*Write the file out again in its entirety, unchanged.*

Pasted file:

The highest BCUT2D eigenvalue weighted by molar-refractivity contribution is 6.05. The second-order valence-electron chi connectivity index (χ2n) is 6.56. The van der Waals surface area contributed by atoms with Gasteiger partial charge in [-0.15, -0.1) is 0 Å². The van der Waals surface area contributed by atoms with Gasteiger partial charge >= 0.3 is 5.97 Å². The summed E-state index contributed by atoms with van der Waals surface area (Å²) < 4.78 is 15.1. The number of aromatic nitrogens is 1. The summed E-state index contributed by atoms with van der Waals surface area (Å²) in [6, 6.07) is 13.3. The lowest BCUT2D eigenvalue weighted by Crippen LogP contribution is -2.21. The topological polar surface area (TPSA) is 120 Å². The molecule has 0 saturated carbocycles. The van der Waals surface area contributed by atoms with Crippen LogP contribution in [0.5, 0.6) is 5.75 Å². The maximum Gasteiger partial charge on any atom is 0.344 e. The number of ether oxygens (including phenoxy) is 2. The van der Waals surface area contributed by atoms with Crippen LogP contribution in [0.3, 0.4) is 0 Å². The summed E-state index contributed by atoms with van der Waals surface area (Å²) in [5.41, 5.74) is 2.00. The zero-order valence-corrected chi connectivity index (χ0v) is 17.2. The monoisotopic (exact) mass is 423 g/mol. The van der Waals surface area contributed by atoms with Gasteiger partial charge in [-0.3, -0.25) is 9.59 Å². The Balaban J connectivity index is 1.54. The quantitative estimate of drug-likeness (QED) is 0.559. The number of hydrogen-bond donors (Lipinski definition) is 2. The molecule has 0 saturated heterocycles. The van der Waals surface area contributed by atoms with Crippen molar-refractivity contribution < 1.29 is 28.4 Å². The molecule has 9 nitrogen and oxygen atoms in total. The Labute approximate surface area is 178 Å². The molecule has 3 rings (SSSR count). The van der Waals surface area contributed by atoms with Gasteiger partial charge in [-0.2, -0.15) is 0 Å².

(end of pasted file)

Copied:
The highest BCUT2D eigenvalue weighted by molar-refractivity contribution is 6.05. The second-order valence-electron chi connectivity index (χ2n) is 6.56. The van der Waals surface area contributed by atoms with Gasteiger partial charge in [-0.15, -0.1) is 0 Å². The van der Waals surface area contributed by atoms with Gasteiger partial charge >= 0.3 is 5.97 Å². The summed E-state index contributed by atoms with van der Waals surface area (Å²) < 4.78 is 15.1. The number of aromatic nitrogens is 1. The summed E-state index contributed by atoms with van der Waals surface area (Å²) in [6, 6.07) is 13.3. The lowest BCUT2D eigenvalue weighted by Crippen LogP contribution is -2.21. The topological polar surface area (TPSA) is 120 Å². The molecule has 0 saturated carbocycles. The van der Waals surface area contributed by atoms with Crippen LogP contribution in [0.5, 0.6) is 5.75 Å². The maximum Gasteiger partial charge on any atom is 0.344 e. The number of ether oxygens (including phenoxy) is 2. The van der Waals surface area contributed by atoms with Crippen LogP contribution in [0.3, 0.4) is 0 Å². The summed E-state index contributed by atoms with van der Waals surface area (Å²) in [5.41, 5.74) is 2.00. The zero-order valence-corrected chi connectivity index (χ0v) is 17.2. The monoisotopic (exact) mass is 423 g/mol. The van der Waals surface area contributed by atoms with Gasteiger partial charge in [-0.3, -0.25) is 9.59 Å². The Balaban J connectivity index is 1.54. The quantitative estimate of drug-likeness (QED) is 0.559. The number of hydrogen-bond donors (Lipinski definition) is 2. The molecule has 0 saturated heterocycles. The van der Waals surface area contributed by atoms with Crippen molar-refractivity contribution < 1.29 is 28.4 Å². The molecule has 9 nitrogen and oxygen atoms in total. The Labute approximate surface area is 178 Å². The molecule has 3 rings (SSSR count). The van der Waals surface area contributed by atoms with Gasteiger partial charge in [-0.2, -0.15) is 0 Å².